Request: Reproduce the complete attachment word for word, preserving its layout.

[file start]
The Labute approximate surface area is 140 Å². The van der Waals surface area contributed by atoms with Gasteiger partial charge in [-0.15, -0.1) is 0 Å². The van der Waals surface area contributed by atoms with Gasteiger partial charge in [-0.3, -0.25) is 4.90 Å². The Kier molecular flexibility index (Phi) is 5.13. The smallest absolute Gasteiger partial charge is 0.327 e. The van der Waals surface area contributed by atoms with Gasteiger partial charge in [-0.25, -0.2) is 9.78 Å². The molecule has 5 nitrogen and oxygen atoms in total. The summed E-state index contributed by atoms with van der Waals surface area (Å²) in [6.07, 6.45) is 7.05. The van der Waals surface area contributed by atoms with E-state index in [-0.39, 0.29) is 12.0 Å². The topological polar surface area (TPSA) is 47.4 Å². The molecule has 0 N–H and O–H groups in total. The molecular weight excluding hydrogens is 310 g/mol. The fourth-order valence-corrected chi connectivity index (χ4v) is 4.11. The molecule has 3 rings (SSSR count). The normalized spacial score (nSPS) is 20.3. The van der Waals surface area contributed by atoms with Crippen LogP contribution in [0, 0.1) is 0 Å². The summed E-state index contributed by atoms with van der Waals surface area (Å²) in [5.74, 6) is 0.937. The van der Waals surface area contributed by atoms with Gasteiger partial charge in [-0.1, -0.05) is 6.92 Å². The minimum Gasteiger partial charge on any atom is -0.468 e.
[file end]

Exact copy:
The Labute approximate surface area is 140 Å². The van der Waals surface area contributed by atoms with Gasteiger partial charge in [-0.15, -0.1) is 0 Å². The van der Waals surface area contributed by atoms with Gasteiger partial charge in [-0.3, -0.25) is 4.90 Å². The Kier molecular flexibility index (Phi) is 5.13. The smallest absolute Gasteiger partial charge is 0.327 e. The van der Waals surface area contributed by atoms with Gasteiger partial charge in [-0.25, -0.2) is 9.78 Å². The molecule has 5 nitrogen and oxygen atoms in total. The summed E-state index contributed by atoms with van der Waals surface area (Å²) in [6.07, 6.45) is 7.05. The van der Waals surface area contributed by atoms with E-state index in [-0.39, 0.29) is 12.0 Å². The topological polar surface area (TPSA) is 47.4 Å². The molecule has 0 N–H and O–H groups in total. The molecular weight excluding hydrogens is 310 g/mol. The fourth-order valence-corrected chi connectivity index (χ4v) is 4.11. The molecule has 3 rings (SSSR count). The normalized spacial score (nSPS) is 20.3. The van der Waals surface area contributed by atoms with Crippen LogP contribution in [0, 0.1) is 0 Å². The summed E-state index contributed by atoms with van der Waals surface area (Å²) in [5.74, 6) is 0.937. The van der Waals surface area contributed by atoms with Gasteiger partial charge in [-0.1, -0.05) is 6.92 Å². The minimum Gasteiger partial charge on any atom is -0.468 e.